30 July 2017
The US Missile Defense Agency said a medium-range ballistic missile was successfully intercepted over the Pacific in the early hours of Sunday morning, in a test of the Pentagon’s Terminal High Altitude Area Defense (THAAD) System battery in Kodiak, Alaska.
The test came the same day that two US supersonic B-1 bombers flew over the Korean Peninsula, following joint military drills with Japan, in a show-of-force response to North Korea’s test-fire of what Washington deemed the isolated nation’s second intercontinental ballistic missile on Friday. The Russian Ministry of Defense said the missile was a medium-range ballistic missile, "based on its technical characteristics."
Meant as a “stern warning” to Washington, according to North Korean state media, Friday’s launch aimed for “maximum distance.” The People’s Democratic Republic of Korea (DPRK) leader Kim Jong-un was cited as saying that the test reaffirmed the country’s ability to range the “entire” US mainland with its weapons, the Guardian reported.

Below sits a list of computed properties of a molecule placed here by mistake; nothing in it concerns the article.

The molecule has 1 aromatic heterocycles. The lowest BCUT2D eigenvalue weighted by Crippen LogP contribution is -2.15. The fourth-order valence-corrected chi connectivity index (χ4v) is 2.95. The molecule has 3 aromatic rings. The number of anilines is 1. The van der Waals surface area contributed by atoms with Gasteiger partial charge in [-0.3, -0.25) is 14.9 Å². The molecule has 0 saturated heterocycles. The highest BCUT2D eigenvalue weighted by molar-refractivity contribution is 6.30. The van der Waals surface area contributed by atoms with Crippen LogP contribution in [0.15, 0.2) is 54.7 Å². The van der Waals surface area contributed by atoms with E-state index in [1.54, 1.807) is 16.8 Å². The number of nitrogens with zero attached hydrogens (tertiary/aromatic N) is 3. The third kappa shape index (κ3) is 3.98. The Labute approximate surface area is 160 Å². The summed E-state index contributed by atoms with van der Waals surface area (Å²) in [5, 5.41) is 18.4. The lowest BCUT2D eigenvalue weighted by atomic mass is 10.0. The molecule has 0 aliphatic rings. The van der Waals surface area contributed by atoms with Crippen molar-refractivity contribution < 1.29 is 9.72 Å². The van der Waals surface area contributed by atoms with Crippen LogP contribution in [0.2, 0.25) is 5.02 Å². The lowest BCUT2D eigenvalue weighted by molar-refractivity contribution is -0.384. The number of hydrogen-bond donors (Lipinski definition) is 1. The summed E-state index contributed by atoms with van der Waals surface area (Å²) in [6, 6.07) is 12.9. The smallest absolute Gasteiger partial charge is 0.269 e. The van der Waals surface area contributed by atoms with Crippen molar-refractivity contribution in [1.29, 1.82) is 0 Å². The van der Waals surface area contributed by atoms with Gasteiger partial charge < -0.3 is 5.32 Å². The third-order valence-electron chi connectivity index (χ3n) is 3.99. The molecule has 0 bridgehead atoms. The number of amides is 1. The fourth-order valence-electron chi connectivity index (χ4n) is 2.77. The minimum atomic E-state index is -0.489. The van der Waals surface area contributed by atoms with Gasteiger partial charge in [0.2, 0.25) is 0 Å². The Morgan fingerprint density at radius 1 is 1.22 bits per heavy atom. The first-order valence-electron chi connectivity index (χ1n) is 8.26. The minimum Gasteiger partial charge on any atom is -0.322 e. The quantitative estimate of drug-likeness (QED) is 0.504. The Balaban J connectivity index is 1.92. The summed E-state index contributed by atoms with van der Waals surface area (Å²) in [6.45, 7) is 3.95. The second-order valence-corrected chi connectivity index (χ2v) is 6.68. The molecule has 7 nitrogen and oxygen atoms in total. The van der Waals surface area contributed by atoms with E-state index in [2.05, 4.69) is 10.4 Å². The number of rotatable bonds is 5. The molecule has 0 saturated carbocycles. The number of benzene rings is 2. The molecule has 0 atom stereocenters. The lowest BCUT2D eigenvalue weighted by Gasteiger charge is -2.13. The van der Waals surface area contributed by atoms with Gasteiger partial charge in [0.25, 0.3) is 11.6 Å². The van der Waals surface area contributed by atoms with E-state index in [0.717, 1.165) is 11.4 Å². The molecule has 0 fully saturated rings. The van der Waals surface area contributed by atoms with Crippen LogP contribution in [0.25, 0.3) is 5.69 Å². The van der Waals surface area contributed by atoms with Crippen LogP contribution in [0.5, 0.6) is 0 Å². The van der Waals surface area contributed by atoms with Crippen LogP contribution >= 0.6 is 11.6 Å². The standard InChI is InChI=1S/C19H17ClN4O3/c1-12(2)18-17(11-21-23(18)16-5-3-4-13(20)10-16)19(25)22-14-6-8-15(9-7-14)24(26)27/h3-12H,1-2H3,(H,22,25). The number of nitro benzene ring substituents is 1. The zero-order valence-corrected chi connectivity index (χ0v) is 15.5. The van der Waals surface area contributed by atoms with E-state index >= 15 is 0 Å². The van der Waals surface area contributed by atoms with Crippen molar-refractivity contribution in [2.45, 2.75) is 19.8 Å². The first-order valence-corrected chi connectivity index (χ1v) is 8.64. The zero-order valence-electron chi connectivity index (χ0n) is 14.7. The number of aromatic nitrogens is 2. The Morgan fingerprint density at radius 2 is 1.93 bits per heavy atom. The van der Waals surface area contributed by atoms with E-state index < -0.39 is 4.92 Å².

The Pentagon denied that the launch posed a threat to North America, but in a telephone conversation after the test, representatives from the US and South Korean militaries discussed “military response options,” according to the Pentagon.
Sunday’s THAAD test saw the detection, tracking and interception of a target missile air-launched from a US Air Force C-17. Soldiers from the 11th Air Defense Artillery Brigade, stationed at Texas’ Fort Bliss, conducted the operation, in a test that mimicked a real-world scenario as closely as possible, according to an MDA statement. The brigade was not made aware of when the target would be launched.
“In addition to successfully intercepting the target, the data collected will
allow MDA to enhance the THAAD weapon system, our modeling and simulation
capabilities, and our ability to stay ahead of the evolving threat,”
MDA head Lt. Gen. Sam Greaves said in the statement, cited by Stars and Stripes.